To truly build relationships using social media it might be time to stop broadcasting and start enga
For many brands social media is still predominately used as a broadcast tool and as a result the focus for these organisations is on friends and followers as a key metric of success. If you are going to say something you want people to hear it, and it is even better if they promote it to their network as the reach of your message is even larger.
It all sounds good, until you look a little deeper.
Let’s take Twitter as an example as over 64% of large businesses in Australia regularly use it. The 2013 Yellow Social Media Report states that on average a Twitter user will follow 116 accounts up from 83 in 2012. This makes sense considering on average an active Twitter user will spend on average 9 minutes a day managing and reading Tweets.
With over 58 million tweets being generated every day at an average of 9.5 tweets per active user this would mean that potentially 1,074 Tweets may need to be consumed every day. If it takes 1 seconds on average to consume a tweet then an average user would need to spend just under 18 minutes per day to consume all the tweets from their followers. The time spent engaging with Twitter indicates that in most cases this is a feat that will not be achieved by many Twitter users.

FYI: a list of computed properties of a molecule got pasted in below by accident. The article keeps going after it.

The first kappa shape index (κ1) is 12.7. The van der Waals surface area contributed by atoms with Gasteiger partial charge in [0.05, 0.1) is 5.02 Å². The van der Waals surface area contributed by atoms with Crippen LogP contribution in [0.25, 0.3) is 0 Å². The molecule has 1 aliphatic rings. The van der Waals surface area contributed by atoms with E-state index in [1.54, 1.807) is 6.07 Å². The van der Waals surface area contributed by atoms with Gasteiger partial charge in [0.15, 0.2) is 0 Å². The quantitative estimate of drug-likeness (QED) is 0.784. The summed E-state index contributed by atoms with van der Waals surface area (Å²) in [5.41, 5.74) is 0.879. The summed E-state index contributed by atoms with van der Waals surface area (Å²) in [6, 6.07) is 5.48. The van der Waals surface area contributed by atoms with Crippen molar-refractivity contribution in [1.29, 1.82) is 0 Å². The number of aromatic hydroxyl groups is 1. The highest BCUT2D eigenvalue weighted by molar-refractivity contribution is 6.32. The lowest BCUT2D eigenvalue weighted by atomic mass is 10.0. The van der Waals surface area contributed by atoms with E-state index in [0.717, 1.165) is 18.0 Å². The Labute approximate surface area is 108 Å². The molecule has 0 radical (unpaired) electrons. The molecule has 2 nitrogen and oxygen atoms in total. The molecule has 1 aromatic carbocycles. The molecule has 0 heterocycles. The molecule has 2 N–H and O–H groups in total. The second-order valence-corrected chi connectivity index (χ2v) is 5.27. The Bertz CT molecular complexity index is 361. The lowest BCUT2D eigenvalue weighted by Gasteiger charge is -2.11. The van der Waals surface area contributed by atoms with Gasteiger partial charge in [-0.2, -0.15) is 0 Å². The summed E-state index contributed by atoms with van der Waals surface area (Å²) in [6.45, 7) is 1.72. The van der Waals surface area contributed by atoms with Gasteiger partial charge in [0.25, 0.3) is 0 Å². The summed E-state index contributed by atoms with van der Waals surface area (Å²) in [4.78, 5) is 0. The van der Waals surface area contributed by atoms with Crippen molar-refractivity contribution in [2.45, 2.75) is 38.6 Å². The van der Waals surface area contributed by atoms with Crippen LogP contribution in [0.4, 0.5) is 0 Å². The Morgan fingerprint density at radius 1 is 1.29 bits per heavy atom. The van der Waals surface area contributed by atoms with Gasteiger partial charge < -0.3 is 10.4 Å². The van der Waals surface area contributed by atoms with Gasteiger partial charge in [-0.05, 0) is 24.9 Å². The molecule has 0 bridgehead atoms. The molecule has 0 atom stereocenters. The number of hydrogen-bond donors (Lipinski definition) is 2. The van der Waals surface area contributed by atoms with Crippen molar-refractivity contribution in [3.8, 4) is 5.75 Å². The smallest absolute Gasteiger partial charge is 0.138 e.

So an organisations hunger for Twitter followers and re-tweets from their network in attempt to grow the reach of their social media communications cannot be relied on as a source of promotion as many who could be potentially exposed to this broadcast may actually never see it.
When it comes to a platform like Twitter there are so many more opportunities than just being used as a broadcast or customer service tool. If brands really want to truly build relationships using social media it might be time to stop broadcasting and start engaging. As social media strategies evolve then the opportunities of using platforms such as Twitter to crowd source ideas, generate sales and conduct focus groups as a couple of examples should become more common amongst many of the major brands.
When this starts to happen I may be tempted to start to follow more brands as they may potentially become more interesting sources of information and engagement than they are today.